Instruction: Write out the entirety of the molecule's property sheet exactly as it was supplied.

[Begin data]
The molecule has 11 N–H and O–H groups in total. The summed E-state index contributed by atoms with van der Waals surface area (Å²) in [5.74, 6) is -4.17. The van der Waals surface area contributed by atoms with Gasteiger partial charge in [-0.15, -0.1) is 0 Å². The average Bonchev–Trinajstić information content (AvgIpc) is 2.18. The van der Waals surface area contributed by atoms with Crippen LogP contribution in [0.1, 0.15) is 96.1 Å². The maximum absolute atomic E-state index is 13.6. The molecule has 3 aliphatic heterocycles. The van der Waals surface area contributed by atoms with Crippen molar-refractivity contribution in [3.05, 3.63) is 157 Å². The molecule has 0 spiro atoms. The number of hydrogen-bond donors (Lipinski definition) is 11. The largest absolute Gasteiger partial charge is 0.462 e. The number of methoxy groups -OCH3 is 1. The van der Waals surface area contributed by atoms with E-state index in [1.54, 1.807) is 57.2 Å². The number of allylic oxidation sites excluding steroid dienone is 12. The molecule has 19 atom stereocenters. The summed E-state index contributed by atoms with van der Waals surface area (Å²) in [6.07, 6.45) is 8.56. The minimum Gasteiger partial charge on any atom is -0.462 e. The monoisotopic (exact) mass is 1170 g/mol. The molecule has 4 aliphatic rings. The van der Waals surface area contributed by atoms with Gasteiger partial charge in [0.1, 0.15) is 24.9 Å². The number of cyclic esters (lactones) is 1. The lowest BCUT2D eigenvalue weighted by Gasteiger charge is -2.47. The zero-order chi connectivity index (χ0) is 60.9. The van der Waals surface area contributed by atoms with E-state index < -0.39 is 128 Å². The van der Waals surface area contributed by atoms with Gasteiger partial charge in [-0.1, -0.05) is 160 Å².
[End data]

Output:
The molecule has 11 N–H and O–H groups in total. The summed E-state index contributed by atoms with van der Waals surface area (Å²) in [5.74, 6) is -4.17. The van der Waals surface area contributed by atoms with Gasteiger partial charge in [-0.15, -0.1) is 0 Å². The average Bonchev–Trinajstić information content (AvgIpc) is 2.18. The van der Waals surface area contributed by atoms with Crippen LogP contribution in [0.1, 0.15) is 96.1 Å². The maximum absolute atomic E-state index is 13.6. The molecule has 3 aliphatic heterocycles. The van der Waals surface area contributed by atoms with Crippen molar-refractivity contribution in [3.05, 3.63) is 157 Å². The molecule has 0 spiro atoms. The number of hydrogen-bond donors (Lipinski definition) is 11. The largest absolute Gasteiger partial charge is 0.462 e. The number of methoxy groups -OCH3 is 1. The van der Waals surface area contributed by atoms with E-state index in [1.54, 1.807) is 57.2 Å². The number of allylic oxidation sites excluding steroid dienone is 12. The molecule has 19 atom stereocenters. The summed E-state index contributed by atoms with van der Waals surface area (Å²) in [6.07, 6.45) is 8.56. The minimum Gasteiger partial charge on any atom is -0.462 e. The monoisotopic (exact) mass is 1170 g/mol. The molecule has 4 aliphatic rings. The van der Waals surface area contributed by atoms with Gasteiger partial charge in [0.1, 0.15) is 24.9 Å². The number of cyclic esters (lactones) is 1. The lowest BCUT2D eigenvalue weighted by Gasteiger charge is -2.47. The zero-order chi connectivity index (χ0) is 60.9. The van der Waals surface area contributed by atoms with E-state index < -0.39 is 128 Å². The van der Waals surface area contributed by atoms with Gasteiger partial charge in [-0.1, -0.05) is 160 Å².